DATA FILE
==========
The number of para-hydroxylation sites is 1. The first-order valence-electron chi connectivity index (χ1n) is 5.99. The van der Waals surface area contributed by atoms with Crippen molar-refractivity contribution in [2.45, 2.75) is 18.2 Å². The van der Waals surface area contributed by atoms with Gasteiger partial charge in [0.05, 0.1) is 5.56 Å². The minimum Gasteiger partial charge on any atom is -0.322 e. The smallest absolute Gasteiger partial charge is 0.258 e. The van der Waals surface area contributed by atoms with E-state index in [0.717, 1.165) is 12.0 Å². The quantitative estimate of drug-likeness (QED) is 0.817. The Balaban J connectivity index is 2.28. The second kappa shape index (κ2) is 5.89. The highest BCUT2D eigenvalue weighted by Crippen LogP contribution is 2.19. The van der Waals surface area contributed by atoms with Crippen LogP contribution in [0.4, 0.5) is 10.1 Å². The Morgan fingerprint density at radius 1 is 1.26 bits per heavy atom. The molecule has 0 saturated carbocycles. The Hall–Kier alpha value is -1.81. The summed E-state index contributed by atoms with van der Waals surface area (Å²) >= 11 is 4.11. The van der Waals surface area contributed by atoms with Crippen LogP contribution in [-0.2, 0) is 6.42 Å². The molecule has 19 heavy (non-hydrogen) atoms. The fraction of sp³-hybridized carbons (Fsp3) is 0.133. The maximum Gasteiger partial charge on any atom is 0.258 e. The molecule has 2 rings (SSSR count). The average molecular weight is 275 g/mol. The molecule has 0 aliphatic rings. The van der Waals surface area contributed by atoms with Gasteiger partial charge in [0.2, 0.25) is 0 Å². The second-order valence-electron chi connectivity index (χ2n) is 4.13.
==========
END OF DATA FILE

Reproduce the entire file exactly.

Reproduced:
The number of para-hydroxylation sites is 1. The first-order valence-electron chi connectivity index (χ1n) is 5.99. The van der Waals surface area contributed by atoms with Crippen molar-refractivity contribution in [2.45, 2.75) is 18.2 Å². The van der Waals surface area contributed by atoms with Gasteiger partial charge in [0.05, 0.1) is 5.56 Å². The minimum Gasteiger partial charge on any atom is -0.322 e. The smallest absolute Gasteiger partial charge is 0.258 e. The van der Waals surface area contributed by atoms with E-state index in [0.717, 1.165) is 12.0 Å². The quantitative estimate of drug-likeness (QED) is 0.817. The Balaban J connectivity index is 2.28. The second kappa shape index (κ2) is 5.89. The highest BCUT2D eigenvalue weighted by Crippen LogP contribution is 2.19. The van der Waals surface area contributed by atoms with Crippen LogP contribution in [0.4, 0.5) is 10.1 Å². The Morgan fingerprint density at radius 1 is 1.26 bits per heavy atom. The molecule has 0 saturated carbocycles. The Hall–Kier alpha value is -1.81. The summed E-state index contributed by atoms with van der Waals surface area (Å²) >= 11 is 4.11. The van der Waals surface area contributed by atoms with Crippen LogP contribution in [-0.2, 0) is 6.42 Å². The molecule has 19 heavy (non-hydrogen) atoms. The fraction of sp³-hybridized carbons (Fsp3) is 0.133. The maximum Gasteiger partial charge on any atom is 0.258 e. The molecule has 2 rings (SSSR count). The average molecular weight is 275 g/mol. The molecule has 0 aliphatic rings. The van der Waals surface area contributed by atoms with Gasteiger partial charge in [0.2, 0.25) is 0 Å². The second-order valence-electron chi connectivity index (χ2n) is 4.13.